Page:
By Conor Lambe, Chief Economist at Danske Bank

In the three years that have passed since the UK voted to leave the European Union, it would be fair to say that the performance of the economy has been relatively sluggish. But in recent months, the UK economy has lurched downwards. 

We are now just over two months away from 31 October – the new ‘Brexit Day’ – and there is still very little clarity over what exactly will happen on that date. With Boris Johnson in place as Prime Minister it appears as if the chances of a no-deal Brexit have increased. But one thing is for certain – the economy is definitely not firing on all cylinders as we approach this potentially momentous date.

In the second quarter of the year, the UK economy contracted. This was the first quarterly fall in GDP since 2012. It’s true that there were a few unusual factors which contributed to this fall in output. After building up stock levels in advance of the original ‘Brexit Day’ at the end of March, many businesses ran down some of this stock in quarter two. In addition, some car manufacturers closed their factories earlier than usual this year as part of their Brexit preparations. But this fall in output can’t just be put down to these one-off factors. The data showed that the underlying economic performance was pretty weak.

Business investment fell in the second quarter of the year, which we can attribute to Brexit-related uncertainty again taking a significant toll on businesses’ capital spending.

There were falls in both production activity and construction output over the April – June period, and while the services sector did expand, the quarterly rate of growth was the lowest since the second quarter of 2016.

And while this year’s trade data is quite volatile given Brexit-related activity before the original March deadline, the softening global economy means that exports can’t be relied on to support UK economic growth. The pace of economic growth in both the US and the euro area was slower in the second quarter of the year than the first and in July, the IMF revised its 2019 global economic growth forecast slightly downwards.

It’s not just the official numbers that have shown a weakening in the UK’s economic performance – survey data also suggests the economy is under pressure. The July PMI data for the UK came in at below 50 for both the manufacturing and construction sectors which implies that activity is declining. The services PMI data was more positive, but still weak when compared with its post-crisis average.

As we move further into the third quarter of the year, it’s evident that the UK economy is relying on consumers for growth and therefore to, hopefully, avoid the technical recession that would occur if GDP contracted again in Q3 2019. Consumer spending growth was reasonably healthy in the first two quarters of this year and with the UK employment rate currently the joint highest on record, annual earnings growing at the fastest pace since 2008 and inflation just marginally above the Bank of England’s two per cent target, consumer spending growth is likely to continue supporting the economy in the short-term.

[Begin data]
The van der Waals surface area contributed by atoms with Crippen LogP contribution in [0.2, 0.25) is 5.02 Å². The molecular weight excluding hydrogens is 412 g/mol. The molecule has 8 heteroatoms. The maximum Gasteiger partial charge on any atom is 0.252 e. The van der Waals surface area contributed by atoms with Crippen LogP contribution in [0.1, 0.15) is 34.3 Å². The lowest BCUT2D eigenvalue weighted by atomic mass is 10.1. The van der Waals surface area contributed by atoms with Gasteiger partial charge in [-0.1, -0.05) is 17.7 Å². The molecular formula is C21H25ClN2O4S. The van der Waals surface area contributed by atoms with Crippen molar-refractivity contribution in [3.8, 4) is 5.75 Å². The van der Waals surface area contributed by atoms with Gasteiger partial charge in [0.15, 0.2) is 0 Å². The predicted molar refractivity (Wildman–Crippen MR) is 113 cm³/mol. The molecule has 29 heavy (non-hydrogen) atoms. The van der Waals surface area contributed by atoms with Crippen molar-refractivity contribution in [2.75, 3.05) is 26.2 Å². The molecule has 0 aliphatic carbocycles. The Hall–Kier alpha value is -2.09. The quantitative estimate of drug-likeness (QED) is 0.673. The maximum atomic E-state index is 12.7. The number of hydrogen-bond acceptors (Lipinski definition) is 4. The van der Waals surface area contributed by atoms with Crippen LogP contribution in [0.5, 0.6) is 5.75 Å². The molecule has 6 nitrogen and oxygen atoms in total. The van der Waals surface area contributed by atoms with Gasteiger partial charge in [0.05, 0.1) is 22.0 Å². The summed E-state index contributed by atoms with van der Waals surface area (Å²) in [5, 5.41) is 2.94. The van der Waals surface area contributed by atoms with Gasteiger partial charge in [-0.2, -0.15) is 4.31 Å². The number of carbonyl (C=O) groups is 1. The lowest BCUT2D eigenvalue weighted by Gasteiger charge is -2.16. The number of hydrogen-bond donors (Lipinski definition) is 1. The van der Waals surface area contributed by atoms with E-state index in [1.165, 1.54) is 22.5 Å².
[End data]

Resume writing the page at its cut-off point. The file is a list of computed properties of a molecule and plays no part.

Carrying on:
It’s also worth noting that businesses may start stockpiling again over the coming weeks in advance of the new Brexit deadline which would also provide a temporary boost to growth, similar to what happened at the start of the year.  

In Northern Ireland, it’s likely to be a broadly similar story to that of the wider UK. We don’t yet have official data for the second quarter of the year, but a weaker picture of the local economy’s performance would not be a surprise given the UK experience.

The Northern Ireland economy is also likely to find itself relying on consumer spending as a driving force for short-term growth rather than business investment or exports. Local consumer spending power is being supported by the strong labour market and rising wages. The latest employment data revealed that the Northern Ireland employment rate hit a record high over April – June, while the unemployment rate remained low by historical standards. In the second quarter of the year, a quarter of those surveyed for the Danske Bank Northern Ireland Consumer Confidence Index said that rising wages was the factor that had the largest positive impact on how they were feeling. 

With every passing day, the UK’s departure from the European Union moves another step closer. Predicting what is going to happen with Brexit has never been easy, and if anything, it’s even more difficult now. However, given the considerable damage that leaving the EU without a deal would do to the UK economy, I remain hopeful that a no-deal Brexit will be avoided.

As the UK approaches the potential Brexit cliff edge, it is not doing so in a position of economic strength. It’s imperative we don’t fall off.

This article was published in The Belfast Telegraph on 27 August 2019.